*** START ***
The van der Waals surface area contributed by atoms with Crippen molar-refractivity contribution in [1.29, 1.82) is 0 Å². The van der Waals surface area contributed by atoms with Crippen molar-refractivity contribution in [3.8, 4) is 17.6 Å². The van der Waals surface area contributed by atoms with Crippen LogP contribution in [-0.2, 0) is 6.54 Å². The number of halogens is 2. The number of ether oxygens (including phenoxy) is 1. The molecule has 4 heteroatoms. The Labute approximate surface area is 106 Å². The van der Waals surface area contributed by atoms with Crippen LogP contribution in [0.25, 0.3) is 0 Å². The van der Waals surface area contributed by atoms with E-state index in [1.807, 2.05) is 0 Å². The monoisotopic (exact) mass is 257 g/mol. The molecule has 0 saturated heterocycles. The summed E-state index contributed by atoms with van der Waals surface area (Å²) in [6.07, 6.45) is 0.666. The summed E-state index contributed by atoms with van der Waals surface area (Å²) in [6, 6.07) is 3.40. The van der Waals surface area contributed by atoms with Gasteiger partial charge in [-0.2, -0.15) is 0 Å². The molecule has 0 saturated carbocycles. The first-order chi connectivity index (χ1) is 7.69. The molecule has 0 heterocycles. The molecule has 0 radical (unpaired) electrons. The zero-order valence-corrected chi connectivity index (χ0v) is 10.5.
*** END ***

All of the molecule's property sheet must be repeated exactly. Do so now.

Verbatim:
The van der Waals surface area contributed by atoms with Crippen molar-refractivity contribution in [1.29, 1.82) is 0 Å². The van der Waals surface area contributed by atoms with Crippen molar-refractivity contribution in [3.8, 4) is 17.6 Å². The van der Waals surface area contributed by atoms with Crippen LogP contribution in [-0.2, 0) is 6.54 Å². The number of halogens is 2. The number of ether oxygens (including phenoxy) is 1. The molecule has 4 heteroatoms. The Labute approximate surface area is 106 Å². The van der Waals surface area contributed by atoms with Crippen LogP contribution in [0.25, 0.3) is 0 Å². The van der Waals surface area contributed by atoms with E-state index in [1.807, 2.05) is 0 Å². The monoisotopic (exact) mass is 257 g/mol. The molecule has 0 saturated heterocycles. The summed E-state index contributed by atoms with van der Waals surface area (Å²) in [6.07, 6.45) is 0.666. The summed E-state index contributed by atoms with van der Waals surface area (Å²) in [6, 6.07) is 3.40. The van der Waals surface area contributed by atoms with Gasteiger partial charge in [-0.2, -0.15) is 0 Å². The molecule has 0 saturated carbocycles. The first-order chi connectivity index (χ1) is 7.69. The molecule has 0 heterocycles. The molecule has 0 radical (unpaired) electrons. The zero-order valence-corrected chi connectivity index (χ0v) is 10.5.